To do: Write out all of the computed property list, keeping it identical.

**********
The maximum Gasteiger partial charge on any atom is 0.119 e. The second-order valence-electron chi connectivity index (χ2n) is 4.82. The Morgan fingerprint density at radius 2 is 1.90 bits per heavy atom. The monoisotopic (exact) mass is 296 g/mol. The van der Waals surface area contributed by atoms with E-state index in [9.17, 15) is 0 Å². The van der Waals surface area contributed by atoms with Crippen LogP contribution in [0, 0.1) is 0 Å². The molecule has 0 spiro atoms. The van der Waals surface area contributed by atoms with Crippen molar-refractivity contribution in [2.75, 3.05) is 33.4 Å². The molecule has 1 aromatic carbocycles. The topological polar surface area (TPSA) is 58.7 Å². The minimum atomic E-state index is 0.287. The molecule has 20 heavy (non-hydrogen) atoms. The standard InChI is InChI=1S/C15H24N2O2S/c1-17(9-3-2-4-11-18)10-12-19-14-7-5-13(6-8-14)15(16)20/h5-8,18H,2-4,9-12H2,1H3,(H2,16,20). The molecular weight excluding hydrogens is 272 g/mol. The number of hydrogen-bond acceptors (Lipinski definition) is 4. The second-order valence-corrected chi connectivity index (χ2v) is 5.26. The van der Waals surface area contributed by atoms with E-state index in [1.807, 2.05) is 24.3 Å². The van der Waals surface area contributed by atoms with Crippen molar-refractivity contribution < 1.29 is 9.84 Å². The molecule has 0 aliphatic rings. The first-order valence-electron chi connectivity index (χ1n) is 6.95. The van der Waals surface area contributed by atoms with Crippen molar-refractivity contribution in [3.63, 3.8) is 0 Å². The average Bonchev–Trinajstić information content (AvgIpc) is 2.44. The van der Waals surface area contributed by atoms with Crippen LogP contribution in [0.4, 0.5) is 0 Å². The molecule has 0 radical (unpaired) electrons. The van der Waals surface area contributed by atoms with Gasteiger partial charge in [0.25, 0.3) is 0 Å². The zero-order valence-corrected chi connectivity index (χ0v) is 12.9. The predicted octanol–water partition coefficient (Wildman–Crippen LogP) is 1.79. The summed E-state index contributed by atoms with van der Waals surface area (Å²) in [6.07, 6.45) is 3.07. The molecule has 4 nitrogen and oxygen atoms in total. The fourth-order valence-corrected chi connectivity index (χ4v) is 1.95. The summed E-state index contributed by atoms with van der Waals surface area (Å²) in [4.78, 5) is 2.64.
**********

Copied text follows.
The maximum Gasteiger partial charge on any atom is 0.119 e. The second-order valence-electron chi connectivity index (χ2n) is 4.82. The Morgan fingerprint density at radius 2 is 1.90 bits per heavy atom. The monoisotopic (exact) mass is 296 g/mol. The van der Waals surface area contributed by atoms with E-state index in [9.17, 15) is 0 Å². The van der Waals surface area contributed by atoms with Crippen LogP contribution in [0, 0.1) is 0 Å². The molecule has 0 spiro atoms. The van der Waals surface area contributed by atoms with Crippen molar-refractivity contribution in [2.75, 3.05) is 33.4 Å². The molecule has 1 aromatic carbocycles. The topological polar surface area (TPSA) is 58.7 Å². The minimum atomic E-state index is 0.287. The molecule has 20 heavy (non-hydrogen) atoms. The standard InChI is InChI=1S/C15H24N2O2S/c1-17(9-3-2-4-11-18)10-12-19-14-7-5-13(6-8-14)15(16)20/h5-8,18H,2-4,9-12H2,1H3,(H2,16,20). The molecular weight excluding hydrogens is 272 g/mol. The number of hydrogen-bond acceptors (Lipinski definition) is 4. The second-order valence-corrected chi connectivity index (χ2v) is 5.26. The van der Waals surface area contributed by atoms with E-state index in [1.807, 2.05) is 24.3 Å². The van der Waals surface area contributed by atoms with Crippen molar-refractivity contribution < 1.29 is 9.84 Å². The molecule has 0 aliphatic rings. The first-order valence-electron chi connectivity index (χ1n) is 6.95. The van der Waals surface area contributed by atoms with Crippen molar-refractivity contribution in [3.63, 3.8) is 0 Å². The average Bonchev–Trinajstić information content (AvgIpc) is 2.44. The van der Waals surface area contributed by atoms with Crippen LogP contribution in [0.4, 0.5) is 0 Å². The molecule has 0 radical (unpaired) electrons. The van der Waals surface area contributed by atoms with Gasteiger partial charge in [0.25, 0.3) is 0 Å². The zero-order valence-corrected chi connectivity index (χ0v) is 12.9. The predicted octanol–water partition coefficient (Wildman–Crippen LogP) is 1.79. The summed E-state index contributed by atoms with van der Waals surface area (Å²) in [6.07, 6.45) is 3.07. The molecule has 4 nitrogen and oxygen atoms in total. The fourth-order valence-corrected chi connectivity index (χ4v) is 1.95. The summed E-state index contributed by atoms with van der Waals surface area (Å²) in [4.78, 5) is 2.64.